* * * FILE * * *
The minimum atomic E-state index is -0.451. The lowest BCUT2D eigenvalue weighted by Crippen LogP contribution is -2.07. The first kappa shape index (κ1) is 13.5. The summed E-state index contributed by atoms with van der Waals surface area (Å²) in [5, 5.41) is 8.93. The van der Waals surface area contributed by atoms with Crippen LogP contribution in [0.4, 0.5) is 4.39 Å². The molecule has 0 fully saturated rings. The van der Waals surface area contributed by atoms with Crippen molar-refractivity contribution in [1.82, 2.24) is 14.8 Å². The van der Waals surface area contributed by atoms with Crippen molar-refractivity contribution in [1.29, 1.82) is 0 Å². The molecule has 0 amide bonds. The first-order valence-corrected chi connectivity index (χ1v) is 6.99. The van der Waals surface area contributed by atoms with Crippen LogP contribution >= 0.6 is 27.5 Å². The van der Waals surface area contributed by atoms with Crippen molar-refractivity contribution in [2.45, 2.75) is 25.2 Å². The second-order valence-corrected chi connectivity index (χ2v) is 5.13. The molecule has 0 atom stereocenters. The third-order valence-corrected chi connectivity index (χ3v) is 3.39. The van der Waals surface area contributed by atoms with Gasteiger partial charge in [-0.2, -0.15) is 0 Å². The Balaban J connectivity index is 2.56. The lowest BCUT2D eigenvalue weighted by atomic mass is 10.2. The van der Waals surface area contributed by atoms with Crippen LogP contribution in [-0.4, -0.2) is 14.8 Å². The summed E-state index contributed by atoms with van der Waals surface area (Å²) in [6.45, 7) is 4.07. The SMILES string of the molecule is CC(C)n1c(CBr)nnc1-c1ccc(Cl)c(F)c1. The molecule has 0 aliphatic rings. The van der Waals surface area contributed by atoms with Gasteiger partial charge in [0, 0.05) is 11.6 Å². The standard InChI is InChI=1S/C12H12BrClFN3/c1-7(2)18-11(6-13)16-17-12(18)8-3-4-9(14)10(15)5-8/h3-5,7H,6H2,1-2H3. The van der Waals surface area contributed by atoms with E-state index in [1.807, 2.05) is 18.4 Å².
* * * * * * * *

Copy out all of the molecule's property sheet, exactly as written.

The minimum atomic E-state index is -0.451. The lowest BCUT2D eigenvalue weighted by Crippen LogP contribution is -2.07. The first kappa shape index (κ1) is 13.5. The summed E-state index contributed by atoms with van der Waals surface area (Å²) in [5, 5.41) is 8.93. The van der Waals surface area contributed by atoms with Crippen LogP contribution in [0.4, 0.5) is 4.39 Å². The molecule has 0 fully saturated rings. The van der Waals surface area contributed by atoms with Crippen molar-refractivity contribution in [1.82, 2.24) is 14.8 Å². The van der Waals surface area contributed by atoms with Crippen molar-refractivity contribution in [1.29, 1.82) is 0 Å². The molecule has 0 amide bonds. The first-order valence-corrected chi connectivity index (χ1v) is 6.99. The van der Waals surface area contributed by atoms with Crippen LogP contribution >= 0.6 is 27.5 Å². The van der Waals surface area contributed by atoms with Crippen molar-refractivity contribution in [2.45, 2.75) is 25.2 Å². The second-order valence-corrected chi connectivity index (χ2v) is 5.13. The molecule has 0 atom stereocenters. The third-order valence-corrected chi connectivity index (χ3v) is 3.39. The van der Waals surface area contributed by atoms with Gasteiger partial charge in [-0.2, -0.15) is 0 Å². The Balaban J connectivity index is 2.56. The lowest BCUT2D eigenvalue weighted by atomic mass is 10.2. The van der Waals surface area contributed by atoms with Crippen LogP contribution in [-0.4, -0.2) is 14.8 Å². The summed E-state index contributed by atoms with van der Waals surface area (Å²) in [6.45, 7) is 4.07. The SMILES string of the molecule is CC(C)n1c(CBr)nnc1-c1ccc(Cl)c(F)c1. The molecule has 0 aliphatic rings. The van der Waals surface area contributed by atoms with Gasteiger partial charge in [0, 0.05) is 11.6 Å². The standard InChI is InChI=1S/C12H12BrClFN3/c1-7(2)18-11(6-13)16-17-12(18)8-3-4-9(14)10(15)5-8/h3-5,7H,6H2,1-2H3. The van der Waals surface area contributed by atoms with E-state index in [1.807, 2.05) is 18.4 Å².